Life Is Fleeting
We’re here…and then we aren’t. When we are children we look at the adults around us and we think that they are so old. But before you know it, we’re one of them. I lost someone today who was very dear to me. We were close as kids and as happens to everyone, life gets in the way and we drifted apart. But anytime we got together, we could chat for hours. I loved her like a sister.
When we were young girls, we were pen pals. We would write letters to each other about the boys we liked or what was happening with our friends or with our numerous siblings (she had six and I had four). When my family moved to New Jersey, we spent the week before we moved with my cousins, her family, and I went to her school with her for the week until I had to move to my own new school. This was pretty cool because I was in eighth grade, very boy crazy and this was a whole new crop of boys to develop an imaginary romance with.
When we became adults, she married very young and I didn’t get married for about another twenty years so our lives took different paths. We didn’t see each other much except at large family gatherings where it was tough to talk. But when we had the chance to catch up, the years fell away.
She was a very skilled cardiac nurse and the family caregiver to all the “older” generation relatives as they became ill in their golden years. She also tended to the rest of us when we needed her medical expertise. I wonder if she cared for the rest of us at the expense of her own health. She developed pulmonary hypertension (PH) a few years ago and because of her expertise, was an active participant in her own health care. She found a doctor with whom she was able to collaborate on her care and they made an indomitable team.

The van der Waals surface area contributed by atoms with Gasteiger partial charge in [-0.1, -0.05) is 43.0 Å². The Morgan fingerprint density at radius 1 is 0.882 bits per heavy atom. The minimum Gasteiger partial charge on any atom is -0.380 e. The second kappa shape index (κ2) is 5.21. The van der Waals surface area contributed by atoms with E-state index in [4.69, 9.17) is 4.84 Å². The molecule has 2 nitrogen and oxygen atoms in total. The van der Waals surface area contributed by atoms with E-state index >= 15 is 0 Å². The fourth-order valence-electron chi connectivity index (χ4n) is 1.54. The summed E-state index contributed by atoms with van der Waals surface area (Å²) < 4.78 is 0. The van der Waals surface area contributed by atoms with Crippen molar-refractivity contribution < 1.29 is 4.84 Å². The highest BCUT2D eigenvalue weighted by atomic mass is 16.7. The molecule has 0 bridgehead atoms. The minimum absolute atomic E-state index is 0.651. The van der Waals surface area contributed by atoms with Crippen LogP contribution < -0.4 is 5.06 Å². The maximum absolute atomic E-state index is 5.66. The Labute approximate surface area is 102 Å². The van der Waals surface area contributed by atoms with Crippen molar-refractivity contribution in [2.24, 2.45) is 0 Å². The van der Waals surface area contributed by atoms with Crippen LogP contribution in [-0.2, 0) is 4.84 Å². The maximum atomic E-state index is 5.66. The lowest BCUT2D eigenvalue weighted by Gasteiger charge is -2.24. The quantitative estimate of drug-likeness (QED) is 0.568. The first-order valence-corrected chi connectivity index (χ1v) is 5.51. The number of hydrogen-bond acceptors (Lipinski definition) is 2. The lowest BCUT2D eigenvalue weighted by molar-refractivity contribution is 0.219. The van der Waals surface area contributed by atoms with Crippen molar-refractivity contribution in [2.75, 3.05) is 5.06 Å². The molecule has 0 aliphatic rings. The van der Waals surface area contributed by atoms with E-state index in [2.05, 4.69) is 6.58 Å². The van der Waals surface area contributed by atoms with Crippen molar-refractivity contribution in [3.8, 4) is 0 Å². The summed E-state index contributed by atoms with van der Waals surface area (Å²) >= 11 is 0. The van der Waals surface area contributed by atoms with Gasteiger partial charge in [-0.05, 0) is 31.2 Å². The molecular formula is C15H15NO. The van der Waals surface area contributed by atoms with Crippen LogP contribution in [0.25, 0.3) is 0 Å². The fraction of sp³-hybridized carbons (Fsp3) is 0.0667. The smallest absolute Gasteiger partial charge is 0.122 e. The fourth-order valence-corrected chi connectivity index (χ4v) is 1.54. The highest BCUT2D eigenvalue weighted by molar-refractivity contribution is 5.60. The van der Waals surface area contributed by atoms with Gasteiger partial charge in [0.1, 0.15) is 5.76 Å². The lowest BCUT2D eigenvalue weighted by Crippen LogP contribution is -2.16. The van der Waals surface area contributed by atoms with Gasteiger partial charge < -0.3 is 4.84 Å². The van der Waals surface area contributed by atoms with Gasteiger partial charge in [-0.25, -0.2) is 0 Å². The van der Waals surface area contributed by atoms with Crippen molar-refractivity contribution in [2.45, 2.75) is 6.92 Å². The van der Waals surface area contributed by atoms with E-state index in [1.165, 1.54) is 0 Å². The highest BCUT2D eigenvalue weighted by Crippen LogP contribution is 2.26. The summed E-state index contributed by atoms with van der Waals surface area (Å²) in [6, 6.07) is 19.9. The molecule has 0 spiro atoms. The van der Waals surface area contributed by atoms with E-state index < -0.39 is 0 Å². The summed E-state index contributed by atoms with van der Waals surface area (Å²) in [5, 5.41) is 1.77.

Sadly, a few weeks ago she developed an infection that she wasn’t able to shake despite several rounds of antibiotics. Some of the meds for her PH acted as an immunosuppressant and did not allow her body to fight the infection. In fear of the infection turning septic, the decision was made to temporarily take her off of the meds to allow her body to rid itself of the infection but things went bad very quickly and we lost her today.
I’m telling this story to remind you that life is short. Don’t put off living for the perfect circumstances because they will never be perfect and you may run out of time. Take the vacation, run on the beach, use the good china, tell someone you love them. You may not get another chance. Don’t wait for the pounds to come off or to get the perfect job or to find the perfect words. Just do it.
I love you Kathy and I will miss you forever.
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Karen, A beautiful tribute to your friend and sister Kathy. I love your message to cherish each moment and I am truly sorry for your loss.
Thank you Kayla. Kathy was my cousin and we were very close when we were growing up. Unfortunately, life got in the way and we sort of drifted apart.